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The many uses of feedback actuators.

Commercial uses for feedback actuators include a wide range of products, services and industries, from printing paper to packaging solutions to hospital and laboratory equipment. You'll find them in printers to realign the printer heads. You can also find them in braking cylinders, wheelchair mechanisms and smartphones. A feedback linear actuator can animate a robotic arm for example while providing feedback automation.

What Is A Feedback Actuator?

A feedback actuator is a type of linear actuator that incorporates a positioning control, making it adaptable to applications where position feedback is needed. A potentiometer is used to read the position of the screw or spindle as it moves. It is supplied with a setpoint and the setpoint is assigned a value. When that value is reached, a signal is emitted. Wherever an application requires position control that needs quiet and reliable, smooth linear movement, feedback actuators can be incorporated to improve functionality. Feedback actuators are also referred to as potentiometer actuators or actuators with potentiometer.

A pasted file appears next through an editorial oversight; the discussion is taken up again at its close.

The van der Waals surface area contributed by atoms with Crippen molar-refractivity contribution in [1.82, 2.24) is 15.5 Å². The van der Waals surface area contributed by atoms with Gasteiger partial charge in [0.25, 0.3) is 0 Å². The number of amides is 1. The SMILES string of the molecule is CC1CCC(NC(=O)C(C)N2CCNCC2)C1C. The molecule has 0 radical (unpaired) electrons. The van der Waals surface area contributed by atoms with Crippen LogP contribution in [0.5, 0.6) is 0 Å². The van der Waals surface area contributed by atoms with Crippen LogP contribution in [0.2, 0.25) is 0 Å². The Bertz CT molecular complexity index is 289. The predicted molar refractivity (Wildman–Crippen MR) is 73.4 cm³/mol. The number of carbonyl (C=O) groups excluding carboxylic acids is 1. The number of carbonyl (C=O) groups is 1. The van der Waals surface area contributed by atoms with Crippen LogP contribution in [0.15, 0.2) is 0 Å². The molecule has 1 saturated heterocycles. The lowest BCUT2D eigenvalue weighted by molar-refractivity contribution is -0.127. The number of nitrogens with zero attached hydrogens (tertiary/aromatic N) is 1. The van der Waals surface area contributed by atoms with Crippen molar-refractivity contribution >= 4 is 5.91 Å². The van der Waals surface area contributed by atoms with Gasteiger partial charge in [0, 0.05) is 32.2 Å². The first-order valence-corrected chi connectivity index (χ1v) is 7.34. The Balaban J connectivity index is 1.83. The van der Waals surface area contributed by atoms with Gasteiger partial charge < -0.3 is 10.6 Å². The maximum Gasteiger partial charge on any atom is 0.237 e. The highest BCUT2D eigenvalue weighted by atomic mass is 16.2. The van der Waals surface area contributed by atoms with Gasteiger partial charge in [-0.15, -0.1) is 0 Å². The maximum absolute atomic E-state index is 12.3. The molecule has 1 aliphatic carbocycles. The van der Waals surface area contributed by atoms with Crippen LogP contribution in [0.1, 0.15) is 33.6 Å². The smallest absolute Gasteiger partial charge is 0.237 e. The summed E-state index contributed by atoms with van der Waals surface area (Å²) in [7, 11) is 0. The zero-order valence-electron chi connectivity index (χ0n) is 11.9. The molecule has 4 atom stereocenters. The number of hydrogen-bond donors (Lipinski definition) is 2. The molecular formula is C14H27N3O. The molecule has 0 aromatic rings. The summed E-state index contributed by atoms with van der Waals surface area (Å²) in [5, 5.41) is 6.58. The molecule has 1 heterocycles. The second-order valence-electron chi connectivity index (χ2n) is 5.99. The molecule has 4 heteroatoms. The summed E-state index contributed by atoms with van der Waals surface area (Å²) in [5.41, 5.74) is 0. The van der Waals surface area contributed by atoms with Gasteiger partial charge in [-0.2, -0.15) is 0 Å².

Incorporating Linear Motion

Designers and engineers who incorporate linear actuators into their designs, further examine the application to determine whether or not a feedback actuator is needed. Feedback actuators a made from a variety of metals, but ones made from aluminum alloys are generally lighter, more durable and stronger. They are also capable of withstanding greater force. Depending on the application, feedback actuator units can be waterproofed for specialized uses. Like standard linear actuators, an electric linear feedback actuator uses a 12 volt motor and are available in variable stroke sizes capable of producing different rates of speed and force values.
A feedback actuator, also called a potentiometer actuator, is used for applications where control, realignment or positioning is required. Wherever a machine, function or process includes the need to know where it is, where it might be going and the means to return to a point of origin, feedback actuators make it possible.

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